Religion in East Asia, in contrast, has never had the same thematic influence. This could partly be traced to the ideology of Daoism, which implies significantly less individual agency and more flexibility. The Chinese are a pragmatic people, who believe in working with the tools they are handed, and are relatively private outside of the family unit.
What I think many Westerners fail to understand is that the basic concept of morality and virtue is fundamentally different in countries that don’t have a Judeo-Christian concept of equality/sanctity of life. In many ways, Chinese culture is fundamentally more capitalist than American culture — money and morality are intrinsically linked (Lunar New Year traditions w/r/t prosperity, morality of luck/gambling, etc., no guilt associated with amassing capital). Until one understands this difference in values and ethics, it’s very difficult for a Westerner to understand Chinese culture today.
For example, I think you might be interested in investigating gender relations in China further. While femininity looks constricted to a Western eye, I have also observed women have more professional success in leadership roles in Greater China than in New York City (role of the woman in family, childcare, structure of families, power balances linked to source of familial wealth rather than gender). Also interesting is Shanghai’s tradition as a matriarchal society (the Soong sisters have a fascinating history).
My point here is that understanding China today requires a similar approach to learning a new language: one needs to adopt a completely different mentality to understand the rules of play.
One more reader keeps the debate going on Afghanistan:
I’m disappointed that you’ve succumbed to the mob attacking Joe Biden’s decisions to get us out Afghanistan quickly.
The unpleasant truth is that there was never any chance for a “happily ever after” scenario in Afghanistan. President Bush squandered that chance when he ordered most of our troops out of Afghanistan to search for WMDs in Iraq, and Trump cemented it 20 years later when he signed the peace deal with the Taliban handing over Afghanistan to the Taliban and returning thousands of their solders in exchange for their agreement not to target American soldiers. By the time Biden made his decision, there were no good options for an orderly evacuation, especially with the Taliban steadily advancing on Kabul.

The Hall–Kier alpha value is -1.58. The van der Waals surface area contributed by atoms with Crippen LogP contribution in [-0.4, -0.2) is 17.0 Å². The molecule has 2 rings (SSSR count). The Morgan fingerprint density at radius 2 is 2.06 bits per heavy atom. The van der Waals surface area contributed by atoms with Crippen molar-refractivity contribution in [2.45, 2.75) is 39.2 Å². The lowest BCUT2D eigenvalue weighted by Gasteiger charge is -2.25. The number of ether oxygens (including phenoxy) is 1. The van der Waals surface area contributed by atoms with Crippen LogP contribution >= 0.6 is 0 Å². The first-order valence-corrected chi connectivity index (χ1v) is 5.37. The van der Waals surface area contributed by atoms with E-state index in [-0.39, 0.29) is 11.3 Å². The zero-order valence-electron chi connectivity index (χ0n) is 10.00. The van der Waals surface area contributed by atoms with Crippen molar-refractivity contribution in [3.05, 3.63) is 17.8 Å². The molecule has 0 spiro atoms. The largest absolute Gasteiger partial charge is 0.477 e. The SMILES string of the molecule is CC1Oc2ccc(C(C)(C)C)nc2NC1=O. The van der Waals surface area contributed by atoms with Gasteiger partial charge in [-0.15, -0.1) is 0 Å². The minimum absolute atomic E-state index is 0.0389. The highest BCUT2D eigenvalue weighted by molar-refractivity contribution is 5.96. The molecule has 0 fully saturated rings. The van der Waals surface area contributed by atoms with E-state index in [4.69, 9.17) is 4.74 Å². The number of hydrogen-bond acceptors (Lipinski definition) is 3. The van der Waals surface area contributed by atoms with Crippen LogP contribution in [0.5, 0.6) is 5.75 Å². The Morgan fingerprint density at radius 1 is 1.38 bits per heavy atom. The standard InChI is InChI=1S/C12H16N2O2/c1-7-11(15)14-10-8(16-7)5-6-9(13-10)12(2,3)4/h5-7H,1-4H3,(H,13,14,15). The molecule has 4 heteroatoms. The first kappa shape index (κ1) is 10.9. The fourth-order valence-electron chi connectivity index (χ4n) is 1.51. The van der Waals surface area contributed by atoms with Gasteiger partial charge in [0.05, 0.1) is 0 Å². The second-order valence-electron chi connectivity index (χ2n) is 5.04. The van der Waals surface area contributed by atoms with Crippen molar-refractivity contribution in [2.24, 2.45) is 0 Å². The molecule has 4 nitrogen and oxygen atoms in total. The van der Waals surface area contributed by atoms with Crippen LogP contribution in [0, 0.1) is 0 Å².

Biden’s menu for extraction consisted of only two realistic choices. Both required a leap of faith. The one he chose required the Afghan army to be able to hold out for at least three months in order for the US civilian and military bureaucracy to work around the extremely hostile refugee requirements imposed by the Trump administration. A much larger leap required the Afghan army to hold out long enough to negotiate a comprehensive settlement. Given that the Afghan army was three times the size of Taliban’s and better armed, it was reasonable for Biden to believe they could hold out for a couple of months. After all, we spent billions of dollars training them and decades touting their skill and courage.
Unfortunately, the Afghan army was even more corrupt and cynical than imagined. Its sudden collapse and the flight of their president forcefully demonstrated that Afghanistan was a house of cards, resting on a phony army and corrupt government, ready to collapse at the first hint we were leaving. The notion that we could have left secretly is the same type of magical thinking that pervaded our missions in Vietnam, Iraq and Afghanistan. The only other option was to redeploy several thousand American troops, but this violated the terms of Trump’s agreement and triggered a new set of risks.
At least for now the Taliban are honoring their end of the bargain. They have not attacked US soldiers and planes. The tragic attack that killed 13 American soldiers was engineered by a branch of Al Qaeda, an enemy of the Taliban. The Taliban have also allowed any Americans wishing to leave to do so, and it is likely all US citizens wishing to leave will be able to return home. The Taliban have also allowed almost 100,000 Afghans to leave, many of whom fought against them in various ways. If American soldiers had reentered the fight, this cooperation would have vanished. If even one plane were shot down, imagine the loss of life and the desire for revenge, leading to more death.
Certainly, Afghan women again are not being treated well. The Taliban government is a religious theocracy allowing little dissent, and there continue to be acts of extreme brutality. But are Taliban’s actions any worse than those of our close ally, Saudi Arabia? Worse than some of our own unholy acts in pursuit of the War on Terror?
What is particularly tragic is that Biden is taking the hit for our collective failure and guilt, the one president who had the courage to end a failed and costly war.